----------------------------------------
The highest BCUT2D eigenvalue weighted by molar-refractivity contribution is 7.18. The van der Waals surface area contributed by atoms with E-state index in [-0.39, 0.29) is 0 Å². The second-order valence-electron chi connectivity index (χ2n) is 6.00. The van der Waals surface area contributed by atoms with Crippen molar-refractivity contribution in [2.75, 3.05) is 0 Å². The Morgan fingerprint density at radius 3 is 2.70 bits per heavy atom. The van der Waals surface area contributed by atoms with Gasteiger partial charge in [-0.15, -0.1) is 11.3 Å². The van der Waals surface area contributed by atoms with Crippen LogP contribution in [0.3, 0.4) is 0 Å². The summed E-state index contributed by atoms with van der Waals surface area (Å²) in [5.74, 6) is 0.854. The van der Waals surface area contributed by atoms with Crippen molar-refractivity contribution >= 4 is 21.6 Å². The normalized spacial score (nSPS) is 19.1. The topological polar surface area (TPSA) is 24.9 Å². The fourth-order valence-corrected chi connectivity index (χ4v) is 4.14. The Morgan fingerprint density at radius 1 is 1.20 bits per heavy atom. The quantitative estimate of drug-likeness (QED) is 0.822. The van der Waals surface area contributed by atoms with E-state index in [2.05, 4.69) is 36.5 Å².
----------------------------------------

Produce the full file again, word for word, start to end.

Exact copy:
The highest BCUT2D eigenvalue weighted by molar-refractivity contribution is 7.18. The van der Waals surface area contributed by atoms with E-state index in [-0.39, 0.29) is 0 Å². The second-order valence-electron chi connectivity index (χ2n) is 6.00. The van der Waals surface area contributed by atoms with Crippen molar-refractivity contribution in [2.75, 3.05) is 0 Å². The Morgan fingerprint density at radius 3 is 2.70 bits per heavy atom. The van der Waals surface area contributed by atoms with Gasteiger partial charge in [-0.15, -0.1) is 11.3 Å². The van der Waals surface area contributed by atoms with Crippen LogP contribution in [0.3, 0.4) is 0 Å². The summed E-state index contributed by atoms with van der Waals surface area (Å²) in [5.74, 6) is 0.854. The van der Waals surface area contributed by atoms with Crippen molar-refractivity contribution >= 4 is 21.6 Å². The normalized spacial score (nSPS) is 19.1. The topological polar surface area (TPSA) is 24.9 Å². The fourth-order valence-corrected chi connectivity index (χ4v) is 4.14. The Morgan fingerprint density at radius 1 is 1.20 bits per heavy atom. The quantitative estimate of drug-likeness (QED) is 0.822. The van der Waals surface area contributed by atoms with E-state index in [2.05, 4.69) is 36.5 Å².